A recipe for success when dealing with allergens

As the full-time nutritionist for Gather & Gather, Kate Taylor sees the foodservice industry from a slightly different perspective. Kate has joined the “Eat Well, Live Well” campaign that seeks to promote great tasting healthy foods and diets as well as the education needed around the subject. In this blog she discusses a positive way to view the upcoming changes in allergy legislation.

The UK is one of the top three countries with the highest reported incidence of food allergy (The Allergic Invasion, 1999) and the jury is still out on why. Given this alarming statistic it’s still one of the least researched areas when it comes to health and there is little or no funding available for studies to be undertaken. Yet for those living with an allergy (or even an intolerance) consuming food and drink, in particular outside of the home can be something people fear with their life.

Working in the food industry questions about allergenic ingredients are something our teams are commonly asked. This issue cannot be ignored by any food business operator with the new Food Information Consumers Regulation coming into force in December. As it’s the biggest change in food labelling legislation in the last 20 years many businesses and individuals are feeling a little apprehensive. Taken at face value it’s another piece of paperwork, or an extra thing to do each day, but by thinking creatively we can use this change to improve our staff knowledge and increase customer loyalty.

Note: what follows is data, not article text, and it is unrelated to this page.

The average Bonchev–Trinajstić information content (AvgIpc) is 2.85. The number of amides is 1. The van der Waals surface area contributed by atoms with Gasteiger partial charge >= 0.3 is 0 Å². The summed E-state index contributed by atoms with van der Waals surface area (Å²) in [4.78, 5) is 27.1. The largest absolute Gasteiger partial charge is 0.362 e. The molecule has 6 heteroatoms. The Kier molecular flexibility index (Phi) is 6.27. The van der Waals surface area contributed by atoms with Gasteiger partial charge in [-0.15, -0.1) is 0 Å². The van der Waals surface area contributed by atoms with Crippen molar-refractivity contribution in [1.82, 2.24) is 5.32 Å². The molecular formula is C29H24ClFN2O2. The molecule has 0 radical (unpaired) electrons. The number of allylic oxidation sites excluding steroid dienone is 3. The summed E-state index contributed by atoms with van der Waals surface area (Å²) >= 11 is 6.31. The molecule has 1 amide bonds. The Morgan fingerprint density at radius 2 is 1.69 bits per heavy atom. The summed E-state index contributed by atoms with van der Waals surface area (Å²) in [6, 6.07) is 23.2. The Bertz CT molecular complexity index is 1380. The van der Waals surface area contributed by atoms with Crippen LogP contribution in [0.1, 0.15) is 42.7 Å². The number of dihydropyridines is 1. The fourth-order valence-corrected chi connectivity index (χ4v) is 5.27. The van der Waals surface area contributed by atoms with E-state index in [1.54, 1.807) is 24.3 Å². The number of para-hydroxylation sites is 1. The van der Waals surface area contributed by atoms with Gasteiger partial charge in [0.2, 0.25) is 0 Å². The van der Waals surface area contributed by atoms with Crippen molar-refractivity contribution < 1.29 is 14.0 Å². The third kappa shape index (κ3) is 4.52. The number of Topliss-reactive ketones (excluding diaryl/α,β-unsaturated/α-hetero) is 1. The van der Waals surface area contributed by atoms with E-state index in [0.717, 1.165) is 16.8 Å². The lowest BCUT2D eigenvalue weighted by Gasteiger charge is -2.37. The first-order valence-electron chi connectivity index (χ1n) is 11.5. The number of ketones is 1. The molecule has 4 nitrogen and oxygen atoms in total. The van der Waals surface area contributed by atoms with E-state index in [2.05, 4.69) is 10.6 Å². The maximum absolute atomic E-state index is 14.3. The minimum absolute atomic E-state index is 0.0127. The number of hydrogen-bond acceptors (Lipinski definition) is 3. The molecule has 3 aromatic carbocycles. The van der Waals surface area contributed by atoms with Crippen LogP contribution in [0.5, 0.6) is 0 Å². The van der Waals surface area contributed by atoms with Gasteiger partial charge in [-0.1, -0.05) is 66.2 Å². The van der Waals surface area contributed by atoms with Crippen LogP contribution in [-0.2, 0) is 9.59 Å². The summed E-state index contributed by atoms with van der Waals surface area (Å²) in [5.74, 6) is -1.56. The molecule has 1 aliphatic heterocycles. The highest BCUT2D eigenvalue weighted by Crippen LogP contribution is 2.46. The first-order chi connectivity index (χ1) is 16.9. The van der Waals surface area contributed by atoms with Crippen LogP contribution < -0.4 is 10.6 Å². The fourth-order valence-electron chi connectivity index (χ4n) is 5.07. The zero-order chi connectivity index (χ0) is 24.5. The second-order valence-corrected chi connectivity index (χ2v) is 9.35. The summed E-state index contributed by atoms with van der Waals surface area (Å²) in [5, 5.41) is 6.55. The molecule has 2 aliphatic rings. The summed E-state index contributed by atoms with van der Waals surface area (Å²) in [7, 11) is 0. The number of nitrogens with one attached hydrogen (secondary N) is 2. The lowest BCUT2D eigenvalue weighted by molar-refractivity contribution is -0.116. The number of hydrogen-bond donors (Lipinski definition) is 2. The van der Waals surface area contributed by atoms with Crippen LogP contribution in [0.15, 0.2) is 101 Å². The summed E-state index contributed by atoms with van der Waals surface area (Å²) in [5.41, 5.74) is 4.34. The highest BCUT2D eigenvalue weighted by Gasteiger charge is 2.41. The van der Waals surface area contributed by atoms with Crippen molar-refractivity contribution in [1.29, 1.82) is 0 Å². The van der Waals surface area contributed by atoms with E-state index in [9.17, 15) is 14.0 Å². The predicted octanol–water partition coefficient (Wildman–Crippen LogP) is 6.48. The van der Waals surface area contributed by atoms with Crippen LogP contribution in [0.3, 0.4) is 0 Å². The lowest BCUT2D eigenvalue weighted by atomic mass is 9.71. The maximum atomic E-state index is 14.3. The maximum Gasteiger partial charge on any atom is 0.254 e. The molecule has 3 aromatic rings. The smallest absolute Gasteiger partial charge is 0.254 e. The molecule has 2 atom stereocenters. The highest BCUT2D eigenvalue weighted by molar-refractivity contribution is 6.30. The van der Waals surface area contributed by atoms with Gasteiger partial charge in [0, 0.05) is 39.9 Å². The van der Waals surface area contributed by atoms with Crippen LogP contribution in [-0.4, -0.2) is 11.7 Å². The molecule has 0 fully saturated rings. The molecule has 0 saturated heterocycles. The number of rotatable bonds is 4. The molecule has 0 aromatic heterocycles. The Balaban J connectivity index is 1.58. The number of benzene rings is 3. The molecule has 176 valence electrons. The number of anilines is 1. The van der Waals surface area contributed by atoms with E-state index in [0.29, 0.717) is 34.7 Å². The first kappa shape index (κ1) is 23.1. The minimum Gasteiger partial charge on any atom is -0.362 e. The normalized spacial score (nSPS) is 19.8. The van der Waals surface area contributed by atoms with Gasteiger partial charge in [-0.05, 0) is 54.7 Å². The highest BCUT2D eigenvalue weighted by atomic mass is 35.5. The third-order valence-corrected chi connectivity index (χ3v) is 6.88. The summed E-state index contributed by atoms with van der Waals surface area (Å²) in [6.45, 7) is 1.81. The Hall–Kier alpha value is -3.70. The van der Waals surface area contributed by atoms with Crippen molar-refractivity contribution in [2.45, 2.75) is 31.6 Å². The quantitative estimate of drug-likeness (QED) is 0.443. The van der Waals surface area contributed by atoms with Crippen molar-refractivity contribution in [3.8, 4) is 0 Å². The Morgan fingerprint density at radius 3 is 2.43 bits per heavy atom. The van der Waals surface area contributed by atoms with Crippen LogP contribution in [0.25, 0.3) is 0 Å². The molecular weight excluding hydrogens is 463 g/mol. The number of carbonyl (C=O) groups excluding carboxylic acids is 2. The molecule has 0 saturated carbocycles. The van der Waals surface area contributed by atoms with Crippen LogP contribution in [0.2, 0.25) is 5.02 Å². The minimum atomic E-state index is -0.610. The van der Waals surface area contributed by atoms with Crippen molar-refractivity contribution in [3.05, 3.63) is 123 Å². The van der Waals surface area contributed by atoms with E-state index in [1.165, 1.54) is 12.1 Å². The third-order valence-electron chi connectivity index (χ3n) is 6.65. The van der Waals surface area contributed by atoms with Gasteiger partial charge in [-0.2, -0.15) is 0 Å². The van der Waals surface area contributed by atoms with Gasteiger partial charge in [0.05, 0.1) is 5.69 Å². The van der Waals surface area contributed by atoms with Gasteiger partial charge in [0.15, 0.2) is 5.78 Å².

In the contract catering industry, the requirement of food allergy information to be available for each and every item on the menu is perhaps going to be the biggest challenge. There will no doubt be new processes to follow and documentation to complete. But it shouldn’t just be a pen to paper exercise or the responsibility of a central administration team as they aren’t the ones delivering the information to the customer.

Teams need to be empowered to not only know what’s in the food they serve but also how to relay this information to the customer. It starts with the basics: what are the fourteen recognised allergens and where can they be found? Teams need to understand the symptoms of food allergies and implications of providing incorrect information. Chefs and managers should be responsible for delivering this information to all other staff working with them during service and somewhere along the line it will need to be documented for traceability. Take the positives from this impending legislation: improve the knowledge of your own staff, increase the trust your customers have for your service and this could ultimately lead to an increase in sales and a well-respected reputation.

A trustworthy and knowledgeable source of information provides customer loyalty. As human beings when something impresses us, we talk about it and share experiences. On the flip side of that we also talk about things that don’t meet expectations.

For more information on EP and the different campaigns we are running, please contact Nicole Thompson

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